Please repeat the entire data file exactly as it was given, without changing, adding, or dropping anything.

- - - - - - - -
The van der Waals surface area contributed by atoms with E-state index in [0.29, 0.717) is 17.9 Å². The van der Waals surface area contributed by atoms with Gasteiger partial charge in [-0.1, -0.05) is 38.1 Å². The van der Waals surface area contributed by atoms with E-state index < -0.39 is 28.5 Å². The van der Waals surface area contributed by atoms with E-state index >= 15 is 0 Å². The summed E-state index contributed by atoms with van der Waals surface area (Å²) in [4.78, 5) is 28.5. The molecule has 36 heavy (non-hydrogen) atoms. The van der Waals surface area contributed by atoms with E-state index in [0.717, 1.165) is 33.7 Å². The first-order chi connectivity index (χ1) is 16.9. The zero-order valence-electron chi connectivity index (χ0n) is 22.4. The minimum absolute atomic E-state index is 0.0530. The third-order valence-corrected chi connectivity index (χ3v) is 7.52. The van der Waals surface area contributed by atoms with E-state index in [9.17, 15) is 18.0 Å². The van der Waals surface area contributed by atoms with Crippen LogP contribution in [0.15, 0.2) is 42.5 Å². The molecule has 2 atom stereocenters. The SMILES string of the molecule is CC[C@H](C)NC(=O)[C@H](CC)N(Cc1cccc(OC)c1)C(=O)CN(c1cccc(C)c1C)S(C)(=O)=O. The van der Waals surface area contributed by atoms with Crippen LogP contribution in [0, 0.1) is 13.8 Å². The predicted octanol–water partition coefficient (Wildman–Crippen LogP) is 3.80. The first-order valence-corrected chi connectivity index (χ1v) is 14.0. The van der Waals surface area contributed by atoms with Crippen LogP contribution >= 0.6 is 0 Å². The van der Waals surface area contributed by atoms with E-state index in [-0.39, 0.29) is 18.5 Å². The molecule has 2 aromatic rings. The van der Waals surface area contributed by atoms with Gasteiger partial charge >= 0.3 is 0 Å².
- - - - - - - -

The van der Waals surface area contributed by atoms with E-state index in [0.29, 0.717) is 17.9 Å². The van der Waals surface area contributed by atoms with Gasteiger partial charge in [-0.1, -0.05) is 38.1 Å². The van der Waals surface area contributed by atoms with E-state index < -0.39 is 28.5 Å². The van der Waals surface area contributed by atoms with E-state index >= 15 is 0 Å². The summed E-state index contributed by atoms with van der Waals surface area (Å²) in [4.78, 5) is 28.5. The molecule has 36 heavy (non-hydrogen) atoms. The van der Waals surface area contributed by atoms with E-state index in [0.717, 1.165) is 33.7 Å². The first-order chi connectivity index (χ1) is 16.9. The zero-order valence-electron chi connectivity index (χ0n) is 22.4. The minimum absolute atomic E-state index is 0.0530. The third-order valence-corrected chi connectivity index (χ3v) is 7.52. The van der Waals surface area contributed by atoms with E-state index in [9.17, 15) is 18.0 Å². The van der Waals surface area contributed by atoms with Crippen LogP contribution in [0.15, 0.2) is 42.5 Å². The molecule has 2 atom stereocenters. The SMILES string of the molecule is CC[C@H](C)NC(=O)[C@H](CC)N(Cc1cccc(OC)c1)C(=O)CN(c1cccc(C)c1C)S(C)(=O)=O. The van der Waals surface area contributed by atoms with Crippen LogP contribution in [0, 0.1) is 13.8 Å². The predicted octanol–water partition coefficient (Wildman–Crippen LogP) is 3.80. The first-order valence-corrected chi connectivity index (χ1v) is 14.0. The van der Waals surface area contributed by atoms with Crippen LogP contribution >= 0.6 is 0 Å². The van der Waals surface area contributed by atoms with E-state index in [-0.39, 0.29) is 18.5 Å². The molecule has 2 aromatic rings. The van der Waals surface area contributed by atoms with Gasteiger partial charge >= 0.3 is 0 Å².